The stories we uncovered in this study demonstrate the difficulty of providing and maintaining care at home. Our case studies exposed the vulnerability of home care for some patients, which can be dependent on stretched professional and lay provision. We were very struck by the huge amount of work we found many carers to be providing, and the significant strain those providing it were under”.
- Dr Sarah Hoare
Family carers and healthcare staff said that hospital admission for patients near the end of their lives became necessary because of insufficient nursing and support at home, in a newly published study from the Cambridge Palliative and End of Life Care Group at the Primary Care Unit, University of Cambridge. The study was carried out by Dr Sarah Hoare with Professor Mike Kelly and Dr Stephen Barclay.
In the UK, many people nearing the end of their lives are moved to hospital to die. In fact, nearly half of all deaths occur in hospital. Yet, enabling death at home remains an important priority in UK end-of-life care policy and hospital admissions at the end-of-life are often negatively labelled.
Through in depth interviews with healthcare staff and family carers, this study probes the reasons why people who are cared for at home get moved to hospital in the last days of life. The study exposes a gulf between the nursing and care needs of patients dying at home and the capacity of both professional and family carers to respond.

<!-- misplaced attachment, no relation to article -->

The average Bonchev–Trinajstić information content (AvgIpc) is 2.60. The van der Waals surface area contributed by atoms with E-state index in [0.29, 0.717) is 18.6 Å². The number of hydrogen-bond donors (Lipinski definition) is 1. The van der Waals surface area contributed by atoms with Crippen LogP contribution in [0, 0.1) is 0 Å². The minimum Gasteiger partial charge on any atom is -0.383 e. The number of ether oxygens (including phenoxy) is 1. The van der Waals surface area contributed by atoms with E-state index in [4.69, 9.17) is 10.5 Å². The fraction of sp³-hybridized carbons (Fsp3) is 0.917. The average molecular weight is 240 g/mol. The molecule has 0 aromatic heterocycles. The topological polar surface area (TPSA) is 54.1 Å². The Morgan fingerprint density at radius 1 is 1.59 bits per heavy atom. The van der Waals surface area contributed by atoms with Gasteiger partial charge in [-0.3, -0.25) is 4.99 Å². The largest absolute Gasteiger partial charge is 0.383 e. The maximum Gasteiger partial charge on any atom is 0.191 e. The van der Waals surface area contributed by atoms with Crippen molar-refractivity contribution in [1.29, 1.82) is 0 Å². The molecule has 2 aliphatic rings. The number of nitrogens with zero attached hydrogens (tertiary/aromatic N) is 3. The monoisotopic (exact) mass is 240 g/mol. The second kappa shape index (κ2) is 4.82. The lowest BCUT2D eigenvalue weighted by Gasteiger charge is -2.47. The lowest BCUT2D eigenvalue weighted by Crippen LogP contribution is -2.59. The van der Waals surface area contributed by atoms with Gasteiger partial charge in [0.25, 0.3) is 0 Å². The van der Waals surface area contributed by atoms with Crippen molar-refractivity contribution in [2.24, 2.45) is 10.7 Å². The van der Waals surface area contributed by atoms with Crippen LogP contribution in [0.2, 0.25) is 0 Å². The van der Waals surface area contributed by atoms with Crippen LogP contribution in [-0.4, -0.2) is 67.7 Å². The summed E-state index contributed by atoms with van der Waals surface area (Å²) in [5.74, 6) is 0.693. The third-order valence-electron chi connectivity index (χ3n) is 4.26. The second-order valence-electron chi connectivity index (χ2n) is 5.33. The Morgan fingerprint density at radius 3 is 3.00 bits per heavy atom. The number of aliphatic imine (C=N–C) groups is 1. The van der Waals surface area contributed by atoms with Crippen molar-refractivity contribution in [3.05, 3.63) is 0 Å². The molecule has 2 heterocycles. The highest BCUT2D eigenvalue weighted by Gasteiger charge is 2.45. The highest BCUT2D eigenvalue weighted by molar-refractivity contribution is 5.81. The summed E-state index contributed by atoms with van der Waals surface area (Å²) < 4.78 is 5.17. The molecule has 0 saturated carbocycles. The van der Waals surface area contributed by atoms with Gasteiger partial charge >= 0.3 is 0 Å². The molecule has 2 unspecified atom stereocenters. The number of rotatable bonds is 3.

Healthcare staff and next-of-kin said they believed that dying at home was desirable. But the challenges they encountered in delivering end-of-life care at home countered the desirability of home as a place to deliver end-of-life care and led them to instigate hospital admissions. So hospital admission was sought as a solution, both by healthcare staff and family carers interviewed for the study, when there was insufficient nursing provision available at home, or where family support was challenged or overwhelmed.
The study was funded by the National Institute for Health Research (NIHR) Collaboration for Leadership in Applied Health Research & Care (CLAHRC) East of England, the NIHR School for Primary Care Research and the Marie Curie Design to Care Programme.